11/17/2011 01:07 pm ET Updated Jan 17, 2012

Democracy Is Not a Spectator Sport

"They're counting our votes!"

At 2:00 a.m. on election night in 2008, my brother was ecstatic that our absentee ballots, sent to North Carolina weeks before, might have an impact. Neither of us had felt engaged by the political debate or believed that our voices mattered in the 2004 polls. I was studying in Spain, able only to mail in my ballot, and we were both dismayed at a process that seemed to be delivering a president based on incumbency rather than policy.

In 2008, though, my generation felt charged with excitement and, yes, hope. Nationally, we voted at the highest rate since 1972: 51.1%, with just over two-thirds of us supporting President Obama, compared to a 54-45 split for Senator Kerry in 2004. North Carolina went blue for the first time in 32 years by only 0.3%, or some 14,177 ballots - a win attributed to enthusiastic support among African Americans and young voters.

Accustomed to instant gratification, we wanted to believe that change would come quickly. But our democracy was crafted for incremental steps, and we quickly became disaffected due to what many perceived as the government's frustratingly unsure progress toward "real" change. Indeed, only 20.9% of voters aged 18 to 29 nationwide voted in 2010. While midterm elections consistently draw lower numbers than presidential years - youth turnout in 2006 was only 23.5% to 2004's 47% - the precipitous drop from 2008 to 2010 indicated that President Obama's wave of engagement has quickly receded.

While the changes so far have been less dramatic than many hoped, we should not take the lesson that activism is futile. Sitting on the sidelines is not a political statement; if anything, it only proves to both parties that the youth vote does not matter. And if 2010 is any indicator, youth turnout can shape elections. Decisions are made by those who show up.

Although the Occupy Movement is disproportionately driven by youth, it is a statement more of frustration with and alienation from the political process than a force for political change. The activists show an admirable willingness to commit their time and effort, but - unlike the Tea Party, their conservative counterparts - the action has largely lacked direction or impact. The Occupy Movement may ultimately motivate participation, or it may become an unchanneled flood of discontent that accomplishes little other than deepening the chasms among us.

Resigning ourselves to such divisions and washing our hands of politics will not help pass the DREAM Act or motivate responsible decision-making about our financial future. Criticizing from the safety of liberal enclaves, so often emotionally and geographically separate from those who disagree with us, will not bridge the gap between what we believe the administration should do and what it has accomplished so far.

Indeed, many of the administration's wins have gone unheralded in liberal circles. Rather than celebrating the achievements, we complain that they have not achieved enough. Although the health reform bill does not dramatically reshape the system, the president succeeded where several others of both parties had failed, establishing new norms of fairness in the insurance market and expanding coverage for many previously un- or under-insured. Marriage equality progresses slowly, but members of the armed forces now serve openly regardless of sexual orientation. For the first time, the Supreme Court has three female justices, including its first Latina; more diverse voices now decide our most crucial questions.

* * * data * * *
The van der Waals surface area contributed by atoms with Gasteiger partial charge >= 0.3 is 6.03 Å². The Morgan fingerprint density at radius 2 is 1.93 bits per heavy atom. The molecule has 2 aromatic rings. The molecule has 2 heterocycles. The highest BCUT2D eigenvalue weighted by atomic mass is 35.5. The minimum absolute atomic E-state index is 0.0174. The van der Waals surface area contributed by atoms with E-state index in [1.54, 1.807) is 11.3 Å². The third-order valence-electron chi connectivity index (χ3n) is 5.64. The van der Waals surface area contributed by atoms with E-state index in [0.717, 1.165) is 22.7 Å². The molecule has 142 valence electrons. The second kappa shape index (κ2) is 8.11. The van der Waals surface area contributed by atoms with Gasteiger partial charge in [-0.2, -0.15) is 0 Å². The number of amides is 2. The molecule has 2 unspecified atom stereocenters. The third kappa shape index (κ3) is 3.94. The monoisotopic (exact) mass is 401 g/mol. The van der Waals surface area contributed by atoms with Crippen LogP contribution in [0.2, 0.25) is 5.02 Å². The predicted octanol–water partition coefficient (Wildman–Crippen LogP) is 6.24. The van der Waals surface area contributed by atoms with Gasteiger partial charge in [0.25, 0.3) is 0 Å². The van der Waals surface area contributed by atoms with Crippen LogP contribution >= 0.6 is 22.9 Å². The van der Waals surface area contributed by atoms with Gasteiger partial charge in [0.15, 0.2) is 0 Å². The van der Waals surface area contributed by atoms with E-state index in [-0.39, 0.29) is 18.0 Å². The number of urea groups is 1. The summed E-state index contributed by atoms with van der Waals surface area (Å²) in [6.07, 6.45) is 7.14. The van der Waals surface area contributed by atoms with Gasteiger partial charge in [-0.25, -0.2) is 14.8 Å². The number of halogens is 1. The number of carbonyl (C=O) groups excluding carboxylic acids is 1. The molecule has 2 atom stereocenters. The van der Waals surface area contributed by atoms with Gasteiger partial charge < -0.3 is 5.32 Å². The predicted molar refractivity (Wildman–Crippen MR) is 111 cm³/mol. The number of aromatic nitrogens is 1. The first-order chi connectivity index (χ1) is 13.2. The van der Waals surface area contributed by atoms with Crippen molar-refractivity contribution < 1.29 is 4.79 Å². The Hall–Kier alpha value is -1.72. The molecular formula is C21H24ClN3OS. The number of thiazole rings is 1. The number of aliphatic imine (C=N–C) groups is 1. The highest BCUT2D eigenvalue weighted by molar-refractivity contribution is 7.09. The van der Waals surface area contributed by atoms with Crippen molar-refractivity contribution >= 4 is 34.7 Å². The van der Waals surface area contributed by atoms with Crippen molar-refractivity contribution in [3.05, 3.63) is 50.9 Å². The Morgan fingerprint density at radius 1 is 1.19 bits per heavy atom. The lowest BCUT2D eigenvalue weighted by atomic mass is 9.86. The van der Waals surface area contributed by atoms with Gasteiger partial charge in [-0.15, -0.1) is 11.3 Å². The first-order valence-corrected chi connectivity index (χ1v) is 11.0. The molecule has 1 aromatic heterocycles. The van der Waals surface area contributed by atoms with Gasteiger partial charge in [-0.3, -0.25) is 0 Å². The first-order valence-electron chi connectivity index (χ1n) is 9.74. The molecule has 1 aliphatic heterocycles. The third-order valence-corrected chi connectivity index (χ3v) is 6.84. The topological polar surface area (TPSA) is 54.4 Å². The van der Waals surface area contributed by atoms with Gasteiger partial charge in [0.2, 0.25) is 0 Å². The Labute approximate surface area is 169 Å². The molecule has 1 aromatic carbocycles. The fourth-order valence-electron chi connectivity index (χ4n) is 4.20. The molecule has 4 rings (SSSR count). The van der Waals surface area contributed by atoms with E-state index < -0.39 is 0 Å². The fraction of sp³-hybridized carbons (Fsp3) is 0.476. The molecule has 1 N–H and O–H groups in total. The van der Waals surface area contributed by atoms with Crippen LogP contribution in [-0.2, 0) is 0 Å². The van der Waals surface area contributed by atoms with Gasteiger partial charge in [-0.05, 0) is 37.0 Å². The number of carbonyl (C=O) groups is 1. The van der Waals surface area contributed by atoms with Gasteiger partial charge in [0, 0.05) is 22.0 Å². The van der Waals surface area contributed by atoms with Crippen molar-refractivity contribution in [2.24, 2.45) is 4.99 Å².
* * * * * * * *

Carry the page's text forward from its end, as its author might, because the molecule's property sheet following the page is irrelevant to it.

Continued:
Dissent is democratic. Liberals are not obliged to support everything that a Democratic administration does. But while we must let our government know how we believe it can better serve the country, we must not let discontent engender political apathy. Particularly when the grassroots right is becoming increasingly organized and politically savvy, inaction on the left means abdicating our role as democratic citizens.

We cannot wait until the Republican primary has produced a standard-bearer before we donate, volunteer, or reach out to our communities. It will take time to convince our country that the government, while not perfect, can help solve many problems we can't fix for ourselves. Instead of waiting to act until there is no other option, we should start now.

If calling voters or knocking on their doors is too intimidating, we can start by changing the tone of political discourse with our families and friends. Cynicism remains the status quo only if we permit it. We should point people to the structural impediments to change, like the filibuster or lopsided campaign finance rules, and propose solutions. When we hear complaints about the Obama administration, we should talk about how its policies have changed the lives of people we know. Through the Affordable Care Act, young people who are trying to get ahead in a fragile economy, like my brother, may now get health insurance from their parents' jobs; starting next August, American women with insurance will have free access to more cost- and life-saving preventive care.

In 2008, we were captivated by the idea that there could be something better than what we had seen for most of our political lives. 2012 presents another opportunity to turn those hopes into a reality. We should hold onto our dreams but not let them dominate our expectations; we should let our knowledge of the existing political landscape inform our strategies rather than short-circuit them. Disappointment does not justify sitting on the sidelines: as has often been said, democracy is not a spectator sport.

Written by Sarah Steege, Master in Public Policy candidate at the Harvard Kennedy School and Juris Doctor candidate at the University of Michigan Law School. HKS Democrats leadership reviews and approves all op-eds that appear in this space.